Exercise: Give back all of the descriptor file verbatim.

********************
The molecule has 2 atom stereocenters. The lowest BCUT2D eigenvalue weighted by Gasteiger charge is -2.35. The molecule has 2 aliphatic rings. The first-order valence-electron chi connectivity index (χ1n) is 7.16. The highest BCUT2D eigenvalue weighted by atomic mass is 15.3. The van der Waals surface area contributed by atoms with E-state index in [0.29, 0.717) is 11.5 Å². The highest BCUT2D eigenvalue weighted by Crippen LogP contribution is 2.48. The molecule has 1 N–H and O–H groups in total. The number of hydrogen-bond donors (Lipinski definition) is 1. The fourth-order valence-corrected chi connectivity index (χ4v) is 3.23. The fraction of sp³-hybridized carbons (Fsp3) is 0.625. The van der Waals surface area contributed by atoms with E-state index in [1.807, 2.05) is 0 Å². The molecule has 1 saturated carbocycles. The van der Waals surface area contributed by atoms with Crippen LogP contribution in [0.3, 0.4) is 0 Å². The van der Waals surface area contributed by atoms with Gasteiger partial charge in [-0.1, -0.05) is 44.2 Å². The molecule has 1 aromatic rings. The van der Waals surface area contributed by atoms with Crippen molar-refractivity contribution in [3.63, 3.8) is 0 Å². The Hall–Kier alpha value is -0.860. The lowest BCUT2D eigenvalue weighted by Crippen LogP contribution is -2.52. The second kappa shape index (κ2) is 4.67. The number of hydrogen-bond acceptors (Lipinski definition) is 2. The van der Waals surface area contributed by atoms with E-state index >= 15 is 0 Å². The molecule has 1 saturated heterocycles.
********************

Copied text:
The molecule has 2 atom stereocenters. The lowest BCUT2D eigenvalue weighted by Gasteiger charge is -2.35. The molecule has 2 aliphatic rings. The first-order valence-electron chi connectivity index (χ1n) is 7.16. The highest BCUT2D eigenvalue weighted by atomic mass is 15.3. The van der Waals surface area contributed by atoms with E-state index in [0.29, 0.717) is 11.5 Å². The highest BCUT2D eigenvalue weighted by Crippen LogP contribution is 2.48. The molecule has 1 N–H and O–H groups in total. The number of hydrogen-bond donors (Lipinski definition) is 1. The fourth-order valence-corrected chi connectivity index (χ4v) is 3.23. The fraction of sp³-hybridized carbons (Fsp3) is 0.625. The van der Waals surface area contributed by atoms with E-state index in [1.807, 2.05) is 0 Å². The molecule has 1 saturated carbocycles. The van der Waals surface area contributed by atoms with Crippen LogP contribution in [0.3, 0.4) is 0 Å². The van der Waals surface area contributed by atoms with Gasteiger partial charge in [-0.1, -0.05) is 44.2 Å². The molecule has 1 aromatic rings. The van der Waals surface area contributed by atoms with Crippen molar-refractivity contribution in [3.63, 3.8) is 0 Å². The Hall–Kier alpha value is -0.860. The lowest BCUT2D eigenvalue weighted by Crippen LogP contribution is -2.52. The second kappa shape index (κ2) is 4.67. The number of hydrogen-bond acceptors (Lipinski definition) is 2. The van der Waals surface area contributed by atoms with E-state index >= 15 is 0 Å². The molecule has 1 saturated heterocycles.